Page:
Vincent van Gogh (1853-90) left one of the world’s greatest artistic legacies. A hidden but crucial part of this legacy are his sketchbooks. They contain a dazzling variety of drawings, evidence of Van Gogh’s dedicated attempts to, as he put it, ‘capture things first-hand’. The sketches include preparatory studies for famous paintings as well as drawings that are miniature works of art in their own right. They are perhaps his most intimate creations.
The earliest sketchbook in the collection dates back to Van Gogh’s time in Nuenen in the Netherlands, from 1884 to 1885. The last one was used in Paris and Auvers-sur-Oise from May 1890 until the artist’s death three months later. The variety of their contents provides a privileged insight into Van Gogh’s working methods. They show us the development of an artist who came to his vocation late in life, dedicated himself to it totally, and never ceased to strive for new modes of expression.
The four sketchbooks remained in the possession of the Van Gogh family until 1962, when the collection was purchased by the newly formed Vincent van Gogh Foundation with funds provided by the Dutch state. The Van Gogh Museum, which opened its doors in 1973, received these works from the foundation on permanent loan. Owing to their fragility they are rarely exhibited, and few have been permitted to examine them. Because Van Gogh used the books for spontaneous sketching, one sketch might be located in the front and the next in the back; sometimes he even held the books upside down so that he could work unhampered, or made one sketch over another. He often tore pages out, sometimes to present drawings to friends, and used others for memoranda such as addresses or quotations from poetry.
All these idiosyncratic features have been faithfully reproduced in a facsimile unlike any other yet created by The Folio Society. The binders have recreated the small number of incomplete pages in the originals, by tearing or cutting the pages by hand. For the bindings, four different materials have been employed: cloth, hessian, coated paper and vegetable parchment.
The Folio Society facsimiles are presented in a replica of the original display box created by the museum’s curators in the 1970s. It is lined with hand-marbled paper, each sheet of which is subtly different. Marbler Jemma Lewis also produced a brilliant match to the original marbling on the endpapers of one of the sketchbooks, including the varnished finish. The title labels on the front of the box, commentary and loose-leaves folders are printed letterpress, as is the hand-numbered limitation certificate.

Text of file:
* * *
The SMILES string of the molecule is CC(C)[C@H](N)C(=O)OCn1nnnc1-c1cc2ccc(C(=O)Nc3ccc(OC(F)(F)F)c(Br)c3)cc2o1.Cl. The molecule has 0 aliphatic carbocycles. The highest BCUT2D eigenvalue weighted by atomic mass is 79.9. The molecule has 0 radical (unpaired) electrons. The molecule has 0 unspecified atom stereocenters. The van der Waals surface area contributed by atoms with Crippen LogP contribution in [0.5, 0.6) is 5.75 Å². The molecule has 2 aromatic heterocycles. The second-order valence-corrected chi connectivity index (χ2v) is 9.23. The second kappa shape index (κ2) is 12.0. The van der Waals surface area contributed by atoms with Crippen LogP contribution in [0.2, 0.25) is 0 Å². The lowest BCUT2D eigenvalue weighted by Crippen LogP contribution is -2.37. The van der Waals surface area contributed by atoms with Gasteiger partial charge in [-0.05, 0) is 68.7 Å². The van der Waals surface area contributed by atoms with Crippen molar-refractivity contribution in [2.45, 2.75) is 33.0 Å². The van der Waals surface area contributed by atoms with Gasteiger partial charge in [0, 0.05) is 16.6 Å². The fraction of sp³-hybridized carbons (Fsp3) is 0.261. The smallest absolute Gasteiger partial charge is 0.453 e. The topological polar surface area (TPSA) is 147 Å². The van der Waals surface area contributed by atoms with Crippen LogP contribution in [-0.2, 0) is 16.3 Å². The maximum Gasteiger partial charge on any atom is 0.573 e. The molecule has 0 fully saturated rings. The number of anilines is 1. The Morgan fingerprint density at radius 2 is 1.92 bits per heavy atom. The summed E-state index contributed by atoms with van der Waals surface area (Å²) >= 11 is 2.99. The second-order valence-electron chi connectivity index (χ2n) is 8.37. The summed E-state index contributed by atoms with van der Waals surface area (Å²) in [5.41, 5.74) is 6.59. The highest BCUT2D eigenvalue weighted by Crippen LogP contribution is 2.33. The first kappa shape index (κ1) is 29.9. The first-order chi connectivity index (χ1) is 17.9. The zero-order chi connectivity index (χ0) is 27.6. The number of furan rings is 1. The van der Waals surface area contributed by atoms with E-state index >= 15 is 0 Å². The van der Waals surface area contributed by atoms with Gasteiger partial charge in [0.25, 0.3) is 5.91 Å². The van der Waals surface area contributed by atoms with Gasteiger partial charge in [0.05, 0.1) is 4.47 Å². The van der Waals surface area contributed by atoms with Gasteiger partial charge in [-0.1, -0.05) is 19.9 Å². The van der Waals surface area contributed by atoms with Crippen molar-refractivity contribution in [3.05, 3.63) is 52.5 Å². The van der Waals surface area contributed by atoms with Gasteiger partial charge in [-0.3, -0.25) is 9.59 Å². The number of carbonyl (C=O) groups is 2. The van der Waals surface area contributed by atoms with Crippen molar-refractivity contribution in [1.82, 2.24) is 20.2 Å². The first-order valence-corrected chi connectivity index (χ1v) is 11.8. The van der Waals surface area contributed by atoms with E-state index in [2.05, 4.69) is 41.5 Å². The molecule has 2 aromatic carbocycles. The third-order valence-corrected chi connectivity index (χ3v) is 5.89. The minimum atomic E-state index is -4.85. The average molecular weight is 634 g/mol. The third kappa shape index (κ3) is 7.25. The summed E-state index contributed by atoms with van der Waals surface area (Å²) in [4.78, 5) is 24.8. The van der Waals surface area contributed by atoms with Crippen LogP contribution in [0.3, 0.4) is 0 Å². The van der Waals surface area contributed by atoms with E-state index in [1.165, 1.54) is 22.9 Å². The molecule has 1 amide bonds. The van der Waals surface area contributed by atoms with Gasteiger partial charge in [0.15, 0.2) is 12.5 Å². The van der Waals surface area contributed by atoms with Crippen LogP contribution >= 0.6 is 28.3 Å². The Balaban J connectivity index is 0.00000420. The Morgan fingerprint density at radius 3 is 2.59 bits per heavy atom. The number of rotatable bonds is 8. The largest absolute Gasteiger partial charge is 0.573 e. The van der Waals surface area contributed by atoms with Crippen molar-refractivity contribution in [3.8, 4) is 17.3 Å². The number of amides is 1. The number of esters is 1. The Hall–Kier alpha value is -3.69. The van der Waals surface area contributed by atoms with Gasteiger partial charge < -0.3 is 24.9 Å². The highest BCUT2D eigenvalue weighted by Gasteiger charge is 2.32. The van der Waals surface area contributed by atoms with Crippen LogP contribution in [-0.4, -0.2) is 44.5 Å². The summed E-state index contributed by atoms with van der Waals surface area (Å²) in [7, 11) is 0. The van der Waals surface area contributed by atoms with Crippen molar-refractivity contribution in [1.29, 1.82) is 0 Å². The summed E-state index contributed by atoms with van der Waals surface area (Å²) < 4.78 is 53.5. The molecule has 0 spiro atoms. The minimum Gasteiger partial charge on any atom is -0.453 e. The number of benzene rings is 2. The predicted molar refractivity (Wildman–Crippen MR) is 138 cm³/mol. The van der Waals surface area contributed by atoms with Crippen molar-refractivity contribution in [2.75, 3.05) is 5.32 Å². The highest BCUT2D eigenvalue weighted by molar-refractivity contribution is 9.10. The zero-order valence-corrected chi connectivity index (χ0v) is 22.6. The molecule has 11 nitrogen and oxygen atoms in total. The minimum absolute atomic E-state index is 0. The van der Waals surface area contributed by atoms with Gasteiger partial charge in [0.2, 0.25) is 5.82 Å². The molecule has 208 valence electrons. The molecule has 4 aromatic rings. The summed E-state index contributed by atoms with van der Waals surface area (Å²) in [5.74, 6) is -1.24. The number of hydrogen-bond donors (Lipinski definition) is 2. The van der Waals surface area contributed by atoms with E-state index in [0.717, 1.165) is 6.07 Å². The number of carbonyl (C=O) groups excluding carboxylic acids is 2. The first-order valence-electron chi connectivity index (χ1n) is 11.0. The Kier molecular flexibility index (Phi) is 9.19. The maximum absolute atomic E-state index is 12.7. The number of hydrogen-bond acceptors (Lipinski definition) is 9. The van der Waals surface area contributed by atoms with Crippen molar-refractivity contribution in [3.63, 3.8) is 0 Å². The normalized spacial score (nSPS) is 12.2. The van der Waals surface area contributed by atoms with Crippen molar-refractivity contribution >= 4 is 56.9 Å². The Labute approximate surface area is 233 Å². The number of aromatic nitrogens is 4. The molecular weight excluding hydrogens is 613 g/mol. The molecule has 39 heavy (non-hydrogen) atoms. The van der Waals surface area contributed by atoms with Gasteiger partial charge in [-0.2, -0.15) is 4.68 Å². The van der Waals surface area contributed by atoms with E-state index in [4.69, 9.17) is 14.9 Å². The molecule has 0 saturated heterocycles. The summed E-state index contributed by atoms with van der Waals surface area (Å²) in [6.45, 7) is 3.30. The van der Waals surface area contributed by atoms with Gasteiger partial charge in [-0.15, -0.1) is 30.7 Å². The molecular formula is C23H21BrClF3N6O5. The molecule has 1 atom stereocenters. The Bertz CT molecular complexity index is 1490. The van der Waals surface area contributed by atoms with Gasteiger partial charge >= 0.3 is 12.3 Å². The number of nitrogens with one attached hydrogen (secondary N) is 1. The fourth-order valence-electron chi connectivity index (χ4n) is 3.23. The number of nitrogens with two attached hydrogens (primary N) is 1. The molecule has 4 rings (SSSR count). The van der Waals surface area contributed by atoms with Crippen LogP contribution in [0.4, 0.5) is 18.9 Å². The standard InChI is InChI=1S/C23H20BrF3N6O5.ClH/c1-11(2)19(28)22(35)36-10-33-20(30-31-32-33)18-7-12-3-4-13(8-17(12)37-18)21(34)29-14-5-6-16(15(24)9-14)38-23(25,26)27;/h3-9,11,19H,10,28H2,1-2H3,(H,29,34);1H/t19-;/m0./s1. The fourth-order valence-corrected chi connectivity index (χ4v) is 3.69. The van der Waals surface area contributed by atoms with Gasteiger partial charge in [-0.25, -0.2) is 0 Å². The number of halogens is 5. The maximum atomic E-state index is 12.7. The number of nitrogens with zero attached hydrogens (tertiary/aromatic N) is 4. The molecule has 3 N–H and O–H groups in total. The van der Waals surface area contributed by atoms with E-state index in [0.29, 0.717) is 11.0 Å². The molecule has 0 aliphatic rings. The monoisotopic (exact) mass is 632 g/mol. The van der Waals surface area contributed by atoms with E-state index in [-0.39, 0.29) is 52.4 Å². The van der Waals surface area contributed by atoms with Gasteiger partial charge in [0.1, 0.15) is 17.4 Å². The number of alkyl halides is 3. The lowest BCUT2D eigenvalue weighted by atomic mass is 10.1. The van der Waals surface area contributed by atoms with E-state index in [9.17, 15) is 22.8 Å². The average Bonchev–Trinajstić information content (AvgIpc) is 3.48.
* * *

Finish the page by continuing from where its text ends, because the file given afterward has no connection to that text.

The commentary is by Marije Vellekoop, Head of Collections, Research and Presentation at the Van Gogh Museum, and Renske Suijver, Researcher at the museum. It explores the ways in which Van Gogh used the sketchbooks, discusses the various recurring themes and provides a description of each sketch, as well as references and further reading. It also contains reproductions of famous masterpieces that appear in sketch form, including The Potato Eaters and Sunflowers.
Also in the keeping of the Van Gogh Museum are 14 loose leaves which at some point became detached from their sketchbooks. The latest research indicates that these leaves originally came from four different books, one from Antwerp and three from Paris, all of which are now lost. The Antwerp sheets date from December 1885 and January 1886. Three of them show the dance halls Van Gogh visited during his first month in the Flemish town. He wrote to his younger brother Theo: ‘One pays 20 or 30 centimes to go in and drinks a glass of beer – for there’s little drinking – and can amuse oneself exceedingly for a whole evening – at least I can – watching the folk’s high spirits.’ Also in Antwerp, Van Gogh had models pose for him, including the old man he described as ‘a type of head in the style of V. Hugo’s’. The sketch of the park and the drawing of the woman with her dog date from Van Gogh’s first year in Paris. The latter is set apart by its rich detail and the use of many different hues of crayon and pen and ink.
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Review by MKenny on 10th Jun 2013
"As soon as "Joe's Blog" mentioned the Van Gogh Sketchbooks were being considered for a limited edition I planned on being amongst the first to order as I felt the edition would sell out almost immedia..." [read more]
Review by AliceF10 on 9th Jun 2013
"Once again The Folio Society have not only exceeded my expectations but again proved that when it comes to their limited editions, hesitation means future regrets. Yes there are editions I regret not ..." [read more]
Review by rbalkris on 17th May 2013
"My second Folio limited edition purchase and what a beauty this is! The attention to detail is amazing and this is a great insight into the creative mind of one of the worlds foremost creative geniuse..." [read more]